Conveniently, our travel often overlaps, so I headed out to NY with him at the beginning of the trip to meet up with these lovely ladies....
Adventures in the Finger Lakes.
Please note Katie's delicious libation.
[Note: I am missing Shelley, Lisa and Mrs. R, but can't wait to see you soon!]
So, the travelogue has begun! Next up, I'm catching a plane to meet up with Pete in Atlanta to celebrate T's nuptuals. Later, he'll be chasing me to New Orleans where we'll spend a few days. Then, there is some talk of an international jaunt to end the travel season, but we shall see. Frequent flier miles will only get you so far...
Friday, September 25, 2009
- Drop my brown boots off to be re-heeled.
- Pop in here and here.
- Consider buying myself flowers, and then not buy myself flowers.
- Eat either Cheerios or tofu for dinner depending on how motivated I am. If I eat Cheerios, I drink tea. If I eat tofu, I get white wine. Hmmm.
- Watch the season premiere of Ghost Whisperer. Yes, really.
- Paint my toenails.
Can you tell I'm solo this week?
Thursday, September 17, 2009
Wednesday, September 9, 2009
The appropriate vessel for your moules.
Do you like our new light?
They are all the rage in these parts...
We marked the first cooking with champagne, of course. [Note: I am not capitalizing "C", as it was really a sparkling Loire, and I just learned on NPR or some such outlet that you can commonly use "c"hampagne to describe sparkling wine and "C"hampange is the real stuff. How stuck up am I? Whatever, it was on NPR so it must be true.]
Pete's recent encounter with the Silver Fox has inspired him to attempt a cassoulet. Perhaps a 3-day cassoulet. Who knows? Craziness may ensue.
Thank you, M&D.
Tuesday, September 1, 2009
Thursday, August 27, 2009
P and I watched the movie Coraline the other night. That movie is NUTS.
I have no idea who the director and producer had in mind when they decided to make this movie, but apparently it was someone like me. It's not really for kids, it's not really for adults... It gave me deja vu of those kid nightmares we've all had where you know you're dreaming, but can't wake up; but not in a bad way. I know, it makes no sense. I will have to read the book to see if it is more/less creepy. Based on the cover, I'm going to say: equally creepy. Bizarre. Totally bizarre.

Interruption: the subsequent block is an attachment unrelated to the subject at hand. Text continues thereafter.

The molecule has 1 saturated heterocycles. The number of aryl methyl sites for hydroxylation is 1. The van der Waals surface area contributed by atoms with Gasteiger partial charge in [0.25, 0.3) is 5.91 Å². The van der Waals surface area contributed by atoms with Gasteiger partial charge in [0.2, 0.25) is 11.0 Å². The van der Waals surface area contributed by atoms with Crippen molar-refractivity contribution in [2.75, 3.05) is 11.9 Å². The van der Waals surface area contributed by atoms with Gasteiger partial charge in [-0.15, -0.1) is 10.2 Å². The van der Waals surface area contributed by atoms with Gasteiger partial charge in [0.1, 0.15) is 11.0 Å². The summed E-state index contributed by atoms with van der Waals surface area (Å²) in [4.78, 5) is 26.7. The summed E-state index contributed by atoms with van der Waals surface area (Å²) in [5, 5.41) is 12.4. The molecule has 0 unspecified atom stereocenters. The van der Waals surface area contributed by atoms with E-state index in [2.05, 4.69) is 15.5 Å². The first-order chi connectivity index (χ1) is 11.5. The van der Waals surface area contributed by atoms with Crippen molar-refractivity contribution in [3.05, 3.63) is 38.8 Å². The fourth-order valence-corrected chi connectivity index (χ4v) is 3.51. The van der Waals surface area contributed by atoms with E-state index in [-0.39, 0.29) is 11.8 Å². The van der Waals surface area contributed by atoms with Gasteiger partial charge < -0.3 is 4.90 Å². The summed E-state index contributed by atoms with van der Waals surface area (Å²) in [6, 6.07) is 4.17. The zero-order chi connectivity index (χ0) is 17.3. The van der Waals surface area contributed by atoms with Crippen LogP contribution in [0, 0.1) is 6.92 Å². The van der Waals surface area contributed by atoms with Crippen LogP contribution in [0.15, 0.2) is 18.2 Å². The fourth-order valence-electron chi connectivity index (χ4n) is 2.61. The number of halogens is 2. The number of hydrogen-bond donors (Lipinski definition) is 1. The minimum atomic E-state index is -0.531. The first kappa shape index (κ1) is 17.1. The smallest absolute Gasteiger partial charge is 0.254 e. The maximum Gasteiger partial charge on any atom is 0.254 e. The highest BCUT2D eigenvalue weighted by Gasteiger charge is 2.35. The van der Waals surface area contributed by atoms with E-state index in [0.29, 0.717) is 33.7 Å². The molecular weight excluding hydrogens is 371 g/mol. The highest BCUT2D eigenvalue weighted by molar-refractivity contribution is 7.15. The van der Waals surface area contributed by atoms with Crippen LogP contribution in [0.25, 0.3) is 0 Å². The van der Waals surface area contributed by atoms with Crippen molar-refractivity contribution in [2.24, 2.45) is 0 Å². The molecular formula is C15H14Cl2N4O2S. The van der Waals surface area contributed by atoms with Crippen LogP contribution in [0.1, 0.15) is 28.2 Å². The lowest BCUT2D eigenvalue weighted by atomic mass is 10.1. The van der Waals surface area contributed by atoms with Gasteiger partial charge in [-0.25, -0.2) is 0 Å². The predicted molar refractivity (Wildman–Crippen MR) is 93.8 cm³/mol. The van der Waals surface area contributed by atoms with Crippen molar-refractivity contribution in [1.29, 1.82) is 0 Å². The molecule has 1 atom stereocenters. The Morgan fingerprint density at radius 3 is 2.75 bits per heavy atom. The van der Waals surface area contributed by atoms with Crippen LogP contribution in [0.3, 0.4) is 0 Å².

The premise is that a little girl who is unhappy with her boring life crawls through a tiny door into a perfect, alternate version of her life. She finds out she can stay there forever if she let's her perfect mother take out her eyes and sew buttons in their place. Yeah. Pretty awesome, huh? There is also some sort of eastern European retired circus performer, and some old, overweight burlesque actressess...
I think you should see this movie.
PS - you can send super creepy e-cards to your friends at the book site.
Monday, August 24, 2009
Fire is hot.
Soup is cold.
There was a point earlier this primarily cold and rainy summer when I wouldn't have believed that I'd ever be thinking that it's just too darn hot to cook. Too hot to eat, sleep, or do anything but seek refuge in the corner of our kitchen near our pitifully overtaxed AC unit. Well, my friends, that time is now.